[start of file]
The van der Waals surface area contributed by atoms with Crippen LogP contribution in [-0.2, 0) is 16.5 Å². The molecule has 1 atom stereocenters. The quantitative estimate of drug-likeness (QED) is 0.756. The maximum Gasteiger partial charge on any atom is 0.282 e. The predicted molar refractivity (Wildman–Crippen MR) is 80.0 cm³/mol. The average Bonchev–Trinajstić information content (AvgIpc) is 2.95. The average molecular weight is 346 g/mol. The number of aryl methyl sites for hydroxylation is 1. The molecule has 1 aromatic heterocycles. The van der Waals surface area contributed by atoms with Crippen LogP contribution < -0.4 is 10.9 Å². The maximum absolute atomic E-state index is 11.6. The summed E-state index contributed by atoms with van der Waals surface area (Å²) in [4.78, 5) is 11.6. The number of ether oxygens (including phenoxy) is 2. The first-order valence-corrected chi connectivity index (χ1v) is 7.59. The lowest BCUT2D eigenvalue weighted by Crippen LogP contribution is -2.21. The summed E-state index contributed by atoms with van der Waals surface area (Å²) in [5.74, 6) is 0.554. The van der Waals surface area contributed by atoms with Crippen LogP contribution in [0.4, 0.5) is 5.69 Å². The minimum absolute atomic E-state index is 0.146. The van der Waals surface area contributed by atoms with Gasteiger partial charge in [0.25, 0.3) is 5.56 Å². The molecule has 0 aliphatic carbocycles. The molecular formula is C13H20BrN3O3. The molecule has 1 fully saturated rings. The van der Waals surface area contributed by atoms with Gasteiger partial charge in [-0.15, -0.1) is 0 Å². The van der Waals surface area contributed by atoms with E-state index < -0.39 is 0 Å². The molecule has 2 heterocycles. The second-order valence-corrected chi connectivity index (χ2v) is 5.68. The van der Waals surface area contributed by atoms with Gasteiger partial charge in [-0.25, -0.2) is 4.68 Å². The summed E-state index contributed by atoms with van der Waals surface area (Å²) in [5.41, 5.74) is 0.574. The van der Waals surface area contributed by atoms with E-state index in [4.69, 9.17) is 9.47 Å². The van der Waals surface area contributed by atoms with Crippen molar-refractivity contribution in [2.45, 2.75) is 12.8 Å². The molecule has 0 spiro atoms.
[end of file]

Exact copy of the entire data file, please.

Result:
The van der Waals surface area contributed by atoms with Crippen LogP contribution in [-0.2, 0) is 16.5 Å². The molecule has 1 atom stereocenters. The quantitative estimate of drug-likeness (QED) is 0.756. The maximum Gasteiger partial charge on any atom is 0.282 e. The predicted molar refractivity (Wildman–Crippen MR) is 80.0 cm³/mol. The average Bonchev–Trinajstić information content (AvgIpc) is 2.95. The average molecular weight is 346 g/mol. The number of aryl methyl sites for hydroxylation is 1. The molecule has 1 aromatic heterocycles. The van der Waals surface area contributed by atoms with Crippen LogP contribution < -0.4 is 10.9 Å². The maximum absolute atomic E-state index is 11.6. The summed E-state index contributed by atoms with van der Waals surface area (Å²) in [4.78, 5) is 11.6. The number of ether oxygens (including phenoxy) is 2. The first-order valence-corrected chi connectivity index (χ1v) is 7.59. The lowest BCUT2D eigenvalue weighted by Crippen LogP contribution is -2.21. The summed E-state index contributed by atoms with van der Waals surface area (Å²) in [5.74, 6) is 0.554. The van der Waals surface area contributed by atoms with Crippen LogP contribution in [0.4, 0.5) is 5.69 Å². The minimum absolute atomic E-state index is 0.146. The van der Waals surface area contributed by atoms with Gasteiger partial charge in [0.25, 0.3) is 5.56 Å². The molecule has 0 aliphatic carbocycles. The molecular formula is C13H20BrN3O3. The molecule has 1 fully saturated rings. The van der Waals surface area contributed by atoms with Gasteiger partial charge in [-0.15, -0.1) is 0 Å². The van der Waals surface area contributed by atoms with E-state index < -0.39 is 0 Å². The molecule has 2 heterocycles. The second-order valence-corrected chi connectivity index (χ2v) is 5.68. The van der Waals surface area contributed by atoms with Gasteiger partial charge in [-0.25, -0.2) is 4.68 Å². The summed E-state index contributed by atoms with van der Waals surface area (Å²) in [5.41, 5.74) is 0.574. The van der Waals surface area contributed by atoms with E-state index in [4.69, 9.17) is 9.47 Å². The van der Waals surface area contributed by atoms with Crippen molar-refractivity contribution in [2.45, 2.75) is 12.8 Å². The molecule has 0 spiro atoms.